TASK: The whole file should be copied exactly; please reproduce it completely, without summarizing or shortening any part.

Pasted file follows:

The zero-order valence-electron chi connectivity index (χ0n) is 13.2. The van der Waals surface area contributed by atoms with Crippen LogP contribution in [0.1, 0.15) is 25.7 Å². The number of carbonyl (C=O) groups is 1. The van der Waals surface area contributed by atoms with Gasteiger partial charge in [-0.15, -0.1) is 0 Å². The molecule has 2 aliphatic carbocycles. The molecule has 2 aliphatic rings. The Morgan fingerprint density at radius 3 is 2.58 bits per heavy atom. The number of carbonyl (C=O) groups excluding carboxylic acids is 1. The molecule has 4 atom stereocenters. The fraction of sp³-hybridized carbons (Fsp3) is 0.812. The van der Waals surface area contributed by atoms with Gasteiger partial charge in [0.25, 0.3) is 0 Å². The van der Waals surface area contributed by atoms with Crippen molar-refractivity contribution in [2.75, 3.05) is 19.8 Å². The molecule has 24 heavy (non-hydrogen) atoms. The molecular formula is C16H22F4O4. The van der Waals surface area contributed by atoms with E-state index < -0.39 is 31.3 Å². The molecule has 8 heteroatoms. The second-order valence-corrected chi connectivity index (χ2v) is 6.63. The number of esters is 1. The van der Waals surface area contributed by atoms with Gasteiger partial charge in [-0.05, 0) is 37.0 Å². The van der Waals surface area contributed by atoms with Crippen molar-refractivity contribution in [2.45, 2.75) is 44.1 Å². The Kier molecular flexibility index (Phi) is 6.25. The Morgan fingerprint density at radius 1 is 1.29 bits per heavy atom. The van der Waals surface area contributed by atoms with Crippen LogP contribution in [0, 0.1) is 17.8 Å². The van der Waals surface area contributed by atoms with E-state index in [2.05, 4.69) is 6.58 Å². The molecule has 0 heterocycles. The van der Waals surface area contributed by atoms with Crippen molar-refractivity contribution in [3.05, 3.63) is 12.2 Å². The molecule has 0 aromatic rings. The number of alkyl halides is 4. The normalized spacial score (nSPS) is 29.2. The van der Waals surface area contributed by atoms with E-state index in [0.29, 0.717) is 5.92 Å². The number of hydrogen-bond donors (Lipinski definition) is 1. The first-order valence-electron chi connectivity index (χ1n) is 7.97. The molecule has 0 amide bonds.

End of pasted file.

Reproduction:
The zero-order valence-electron chi connectivity index (χ0n) is 13.2. The van der Waals surface area contributed by atoms with Crippen LogP contribution in [0.1, 0.15) is 25.7 Å². The number of carbonyl (C=O) groups is 1. The van der Waals surface area contributed by atoms with Gasteiger partial charge in [-0.15, -0.1) is 0 Å². The molecule has 2 aliphatic carbocycles. The molecule has 2 aliphatic rings. The Morgan fingerprint density at radius 3 is 2.58 bits per heavy atom. The number of carbonyl (C=O) groups excluding carboxylic acids is 1. The molecule has 4 atom stereocenters. The fraction of sp³-hybridized carbons (Fsp3) is 0.812. The van der Waals surface area contributed by atoms with Gasteiger partial charge in [0.25, 0.3) is 0 Å². The van der Waals surface area contributed by atoms with Crippen molar-refractivity contribution in [2.75, 3.05) is 19.8 Å². The molecule has 24 heavy (non-hydrogen) atoms. The molecular formula is C16H22F4O4. The van der Waals surface area contributed by atoms with E-state index < -0.39 is 31.3 Å². The molecule has 8 heteroatoms. The second-order valence-corrected chi connectivity index (χ2v) is 6.63. The number of esters is 1. The van der Waals surface area contributed by atoms with Gasteiger partial charge in [-0.05, 0) is 37.0 Å². The van der Waals surface area contributed by atoms with Crippen molar-refractivity contribution in [2.45, 2.75) is 44.1 Å². The Kier molecular flexibility index (Phi) is 6.25. The Morgan fingerprint density at radius 1 is 1.29 bits per heavy atom. The van der Waals surface area contributed by atoms with Crippen LogP contribution in [0, 0.1) is 17.8 Å². The van der Waals surface area contributed by atoms with E-state index in [2.05, 4.69) is 6.58 Å². The molecule has 0 heterocycles. The van der Waals surface area contributed by atoms with Crippen molar-refractivity contribution in [3.05, 3.63) is 12.2 Å². The molecule has 0 aromatic rings. The number of alkyl halides is 4. The normalized spacial score (nSPS) is 29.2. The van der Waals surface area contributed by atoms with E-state index in [0.29, 0.717) is 5.92 Å². The number of hydrogen-bond donors (Lipinski definition) is 1. The first-order valence-electron chi connectivity index (χ1n) is 7.97. The molecule has 0 amide bonds.